Thursday, October 13, 2005 Posted: 1733 GMT (0133 HKT)
A surplus of massive stars has formed from a large disk of gas around the Milky Way's black hole.
WASHINGTON (Reuters) -- Dozens of massive stars, destined for a short but brilliant life, were born less than a light-year away from the Milky Way's central black hole, one of the most hostile environments in our galaxy, astronomers reported on Thursday.
On Earth, this might be a bit like setting up a maternity ward on the side of an active volcano. But researchers using the Chandra X-ray Observatory and other instruments believe there is a safe zone around black holes, a big dust ring where stars can form.
Black holes, including the one at the center of our galaxy, are monstrous matter-sucking drains in space, with gravitational pull so strong that nothing, not even light, can escape once it comes within the hole's grasp.
These young stars, however, are just far enough away to be held in orbit around the hole much as planets are kept in orbit around the sun, according to Sergei Nayakshin of the University of Leicester, United Kingdom.
At less than a light-year's distance, the 50 or 100 massive young stars are quite close to the black hole, but not close enough to be drawn in, Nayakshin said in a telephone interview.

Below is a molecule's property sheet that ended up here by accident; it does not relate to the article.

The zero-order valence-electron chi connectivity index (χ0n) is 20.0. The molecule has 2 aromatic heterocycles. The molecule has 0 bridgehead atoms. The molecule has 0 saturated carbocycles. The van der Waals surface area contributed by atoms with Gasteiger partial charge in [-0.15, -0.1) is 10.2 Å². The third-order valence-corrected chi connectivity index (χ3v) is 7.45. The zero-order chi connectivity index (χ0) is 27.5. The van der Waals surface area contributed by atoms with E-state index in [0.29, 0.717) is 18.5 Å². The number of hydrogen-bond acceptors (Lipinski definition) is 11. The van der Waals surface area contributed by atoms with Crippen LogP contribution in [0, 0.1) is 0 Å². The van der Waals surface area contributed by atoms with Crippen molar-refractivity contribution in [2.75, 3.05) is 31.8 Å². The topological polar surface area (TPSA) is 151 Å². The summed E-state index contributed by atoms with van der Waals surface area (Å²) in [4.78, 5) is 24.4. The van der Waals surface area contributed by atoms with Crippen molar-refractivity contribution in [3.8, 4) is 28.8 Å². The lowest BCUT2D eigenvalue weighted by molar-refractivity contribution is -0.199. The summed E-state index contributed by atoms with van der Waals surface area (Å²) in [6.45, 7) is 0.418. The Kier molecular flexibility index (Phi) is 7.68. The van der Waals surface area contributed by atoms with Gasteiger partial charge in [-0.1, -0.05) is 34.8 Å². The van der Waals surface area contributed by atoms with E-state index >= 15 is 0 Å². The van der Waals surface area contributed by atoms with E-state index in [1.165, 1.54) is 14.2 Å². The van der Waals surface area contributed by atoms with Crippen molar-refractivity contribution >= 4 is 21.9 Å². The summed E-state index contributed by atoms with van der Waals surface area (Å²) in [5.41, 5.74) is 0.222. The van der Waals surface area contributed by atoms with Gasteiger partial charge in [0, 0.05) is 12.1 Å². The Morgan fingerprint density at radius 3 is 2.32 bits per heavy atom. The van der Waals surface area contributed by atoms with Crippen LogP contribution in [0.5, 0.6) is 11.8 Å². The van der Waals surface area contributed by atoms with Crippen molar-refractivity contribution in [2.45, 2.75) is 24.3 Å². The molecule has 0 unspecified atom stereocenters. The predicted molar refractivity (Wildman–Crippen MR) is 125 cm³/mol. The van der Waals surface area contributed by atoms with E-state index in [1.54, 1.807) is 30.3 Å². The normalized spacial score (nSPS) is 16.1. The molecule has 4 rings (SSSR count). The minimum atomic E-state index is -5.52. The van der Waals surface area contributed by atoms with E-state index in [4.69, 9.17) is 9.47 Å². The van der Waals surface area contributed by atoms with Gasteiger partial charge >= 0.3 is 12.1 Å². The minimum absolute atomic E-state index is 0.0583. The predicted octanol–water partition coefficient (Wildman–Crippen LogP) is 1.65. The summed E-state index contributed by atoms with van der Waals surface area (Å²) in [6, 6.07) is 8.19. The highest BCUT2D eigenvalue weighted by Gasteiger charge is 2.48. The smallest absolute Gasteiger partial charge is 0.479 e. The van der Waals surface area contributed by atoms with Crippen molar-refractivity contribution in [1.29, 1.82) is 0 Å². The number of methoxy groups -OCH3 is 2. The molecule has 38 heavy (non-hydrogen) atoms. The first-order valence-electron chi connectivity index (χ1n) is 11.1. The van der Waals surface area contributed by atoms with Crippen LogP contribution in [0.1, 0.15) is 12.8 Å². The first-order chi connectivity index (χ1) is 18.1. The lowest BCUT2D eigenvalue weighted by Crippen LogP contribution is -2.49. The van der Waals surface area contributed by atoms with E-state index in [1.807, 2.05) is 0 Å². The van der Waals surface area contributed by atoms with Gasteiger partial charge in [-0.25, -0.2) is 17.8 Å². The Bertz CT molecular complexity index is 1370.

A light-year is about 6 trillion miles, the distance light travels in a year. By comparison, Earth is about 26,000 light-years from the galactic center where the black hole lies.
Live fast, die young
The dusty zone in which these big stars thrive makes them impossible to see with optical telescopes, but the orbiting Chandra detected them by the X-rays they emit. Some smaller stars were also detected.
The massive stars buried in the cosmic murk are each between 30 and 50 times the mass of the sun, Nayakshin said.
The more massive the star, the brighter it shines, so that a star with 50 solar masses would be five orders of magnitude brighter than the sun; it would shine with the brilliance of 100,000 suns, Nayakshin said.
Over the course of perhaps 5 million years or so -- a mere blink of an eye in astronomical time -- these high mass stars would likely lose 80 percent of their mass and explode as supernovae, transforming into smaller black holes around the supermassive black hole in the center of our galaxy.
Unlike the sun, which burns its fuel slowly, these massive stars live fast and die young.
"These stars live a short life because they're so luminous, they just use up all of their energy too quickly," Nayakshin said. He is co-author of a study to be published in an upcoming issue of the Monthly Notices of the Royal Astronomical Society.
These findings also contradict theorists who believe massive stars form elsewhere in the galaxy and migrate toward the black hole, he said. And this research may shed some light on how such big, rare stars are created.